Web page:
Michael Snow

The Isaacs Gallery

For the past thirty years, Michael Snow has adopted diverse media to dissect the mechanisms of the perceptual process. This newest group of paintings reflects ironically on the conventions of the medium. Absent is the influence of the camera (Snow is known first as an experimental filmmaker); this time he is approaching painting on its own terms—as a practice implicitly freighted with a set of historical conditions that preface our reading of individual works.

Snow uses the methodological conventions of pointillism and realism in order to undermine their pretensions of historical significance. He refuses to buy into the authority of painting, and he destroys the painting’s palatableness as a consumer object by making it so objectionable that it becomes a facile one-liner. In H. M. is supposed to have said..., 1990, an empty chair is seen positioned carefully in front of a second-rate abstract painting, while in Salon d’Encadrements (Exhibition of frames, 1990), only the corner of a room filled with shoddy “modern master” canvases is visible. Snow highlights the folly of our institutionalized habits of seeing and works to disrupt our complacency with known images—those “repeat offenders” that reinforce our acceptance of existing conventions. Borrowing all the attributes of salon painting in order to turn them in on themselves, Snow’s works rail against the very notion of critical decorum that might seem to inform his self-conscious approach to the medium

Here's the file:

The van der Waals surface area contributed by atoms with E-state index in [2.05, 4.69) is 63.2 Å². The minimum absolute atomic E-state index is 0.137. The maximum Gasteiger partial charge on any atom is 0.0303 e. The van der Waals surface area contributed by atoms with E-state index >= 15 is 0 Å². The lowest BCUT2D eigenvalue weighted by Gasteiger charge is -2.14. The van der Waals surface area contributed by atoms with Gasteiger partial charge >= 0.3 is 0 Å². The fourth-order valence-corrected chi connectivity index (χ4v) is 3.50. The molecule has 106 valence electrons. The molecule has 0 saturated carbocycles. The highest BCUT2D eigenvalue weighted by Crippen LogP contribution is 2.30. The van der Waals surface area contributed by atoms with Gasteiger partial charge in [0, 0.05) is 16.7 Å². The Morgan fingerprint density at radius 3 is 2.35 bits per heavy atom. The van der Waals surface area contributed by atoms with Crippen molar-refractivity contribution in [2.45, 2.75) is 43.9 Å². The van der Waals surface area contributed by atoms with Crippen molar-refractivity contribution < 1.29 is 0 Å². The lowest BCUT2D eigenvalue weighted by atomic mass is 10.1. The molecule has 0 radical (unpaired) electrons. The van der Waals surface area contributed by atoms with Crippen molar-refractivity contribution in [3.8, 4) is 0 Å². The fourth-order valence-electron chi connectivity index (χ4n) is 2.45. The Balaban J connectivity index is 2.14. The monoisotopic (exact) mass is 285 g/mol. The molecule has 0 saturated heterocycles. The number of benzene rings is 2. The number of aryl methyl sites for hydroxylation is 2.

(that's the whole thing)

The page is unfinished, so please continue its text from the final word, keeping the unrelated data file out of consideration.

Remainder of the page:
The message of Snow’s works is simple—a little too simple—as he tries to play both sides of the fence by reconciling criticality with public consumption. In Derma, 1990, a man touches an expansive field of color that is suggestive of a painting, while in Guarded Painting, 1991, a museum guard stands beside a velvet rope used to signify an important artwork—although there is, in fact, no painting in sight, only a hole cut in the canvas. The conceptual point Snow is making via the absence of the painting is clear, yet the effectiveness of this banal remark remains questionable.

Snow is asking us to consider our preoccupation with images in painting and the continued use of traditional means. The artist has left the mechanics of the genre in place, leaving us free to consider the effects of composition and framing, in much the same way that he separated the mechanics of photography from its discursive gaze in the ’60s. Each painting focuses on the act of looking, raising the question “Do we really go to painting to see?” If we can no longer see our place in history via painting in the way our forebears did, what is its purpose beyond an honorary one? This is the question Snow poses but never fully grapples with.

Linda Genereux